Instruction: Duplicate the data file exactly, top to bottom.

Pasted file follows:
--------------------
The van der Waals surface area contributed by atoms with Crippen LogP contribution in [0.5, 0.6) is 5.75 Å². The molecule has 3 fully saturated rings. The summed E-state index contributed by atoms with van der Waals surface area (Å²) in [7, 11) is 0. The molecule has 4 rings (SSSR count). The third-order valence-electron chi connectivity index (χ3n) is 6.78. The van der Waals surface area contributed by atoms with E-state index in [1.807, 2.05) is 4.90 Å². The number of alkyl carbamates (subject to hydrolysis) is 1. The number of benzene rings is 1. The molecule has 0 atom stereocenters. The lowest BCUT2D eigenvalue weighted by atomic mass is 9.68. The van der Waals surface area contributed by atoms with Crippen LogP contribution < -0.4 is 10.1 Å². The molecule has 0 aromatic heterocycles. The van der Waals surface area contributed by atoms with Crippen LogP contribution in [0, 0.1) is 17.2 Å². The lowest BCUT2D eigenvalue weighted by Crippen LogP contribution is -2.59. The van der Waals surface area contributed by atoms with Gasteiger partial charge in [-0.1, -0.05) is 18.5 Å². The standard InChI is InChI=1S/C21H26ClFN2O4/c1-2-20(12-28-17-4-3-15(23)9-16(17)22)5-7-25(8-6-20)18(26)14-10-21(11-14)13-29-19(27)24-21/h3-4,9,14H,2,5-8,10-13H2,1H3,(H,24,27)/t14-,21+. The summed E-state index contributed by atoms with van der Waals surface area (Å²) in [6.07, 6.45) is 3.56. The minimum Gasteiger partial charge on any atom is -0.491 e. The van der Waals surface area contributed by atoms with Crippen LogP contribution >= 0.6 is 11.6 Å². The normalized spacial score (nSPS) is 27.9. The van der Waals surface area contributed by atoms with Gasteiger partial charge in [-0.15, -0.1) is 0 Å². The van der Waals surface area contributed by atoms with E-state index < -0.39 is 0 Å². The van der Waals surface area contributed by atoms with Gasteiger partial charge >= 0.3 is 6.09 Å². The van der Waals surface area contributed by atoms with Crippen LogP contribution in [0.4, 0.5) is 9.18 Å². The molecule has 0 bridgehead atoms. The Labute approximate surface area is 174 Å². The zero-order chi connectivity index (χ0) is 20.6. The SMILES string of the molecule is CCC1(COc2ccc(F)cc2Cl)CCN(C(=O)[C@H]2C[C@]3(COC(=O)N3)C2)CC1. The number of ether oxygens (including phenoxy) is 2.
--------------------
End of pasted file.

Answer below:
The van der Waals surface area contributed by atoms with Crippen LogP contribution in [0.5, 0.6) is 5.75 Å². The molecule has 3 fully saturated rings. The summed E-state index contributed by atoms with van der Waals surface area (Å²) in [7, 11) is 0. The molecule has 4 rings (SSSR count). The third-order valence-electron chi connectivity index (χ3n) is 6.78. The van der Waals surface area contributed by atoms with E-state index in [1.807, 2.05) is 4.90 Å². The number of alkyl carbamates (subject to hydrolysis) is 1. The number of benzene rings is 1. The molecule has 0 atom stereocenters. The lowest BCUT2D eigenvalue weighted by atomic mass is 9.68. The van der Waals surface area contributed by atoms with Crippen LogP contribution < -0.4 is 10.1 Å². The molecule has 0 aromatic heterocycles. The van der Waals surface area contributed by atoms with Crippen LogP contribution in [0, 0.1) is 17.2 Å². The lowest BCUT2D eigenvalue weighted by Crippen LogP contribution is -2.59. The van der Waals surface area contributed by atoms with Gasteiger partial charge in [-0.1, -0.05) is 18.5 Å². The standard InChI is InChI=1S/C21H26ClFN2O4/c1-2-20(12-28-17-4-3-15(23)9-16(17)22)5-7-25(8-6-20)18(26)14-10-21(11-14)13-29-19(27)24-21/h3-4,9,14H,2,5-8,10-13H2,1H3,(H,24,27)/t14-,21+. The summed E-state index contributed by atoms with van der Waals surface area (Å²) in [6.07, 6.45) is 3.56. The minimum Gasteiger partial charge on any atom is -0.491 e. The van der Waals surface area contributed by atoms with Crippen LogP contribution >= 0.6 is 11.6 Å². The normalized spacial score (nSPS) is 27.9. The van der Waals surface area contributed by atoms with Gasteiger partial charge in [-0.15, -0.1) is 0 Å². The van der Waals surface area contributed by atoms with E-state index < -0.39 is 0 Å². The van der Waals surface area contributed by atoms with Gasteiger partial charge >= 0.3 is 6.09 Å². The van der Waals surface area contributed by atoms with Crippen LogP contribution in [0.4, 0.5) is 9.18 Å². The molecule has 0 bridgehead atoms. The Labute approximate surface area is 174 Å². The zero-order chi connectivity index (χ0) is 20.6. The SMILES string of the molecule is CCC1(COc2ccc(F)cc2Cl)CCN(C(=O)[C@H]2C[C@]3(COC(=O)N3)C2)CC1. The number of ether oxygens (including phenoxy) is 2.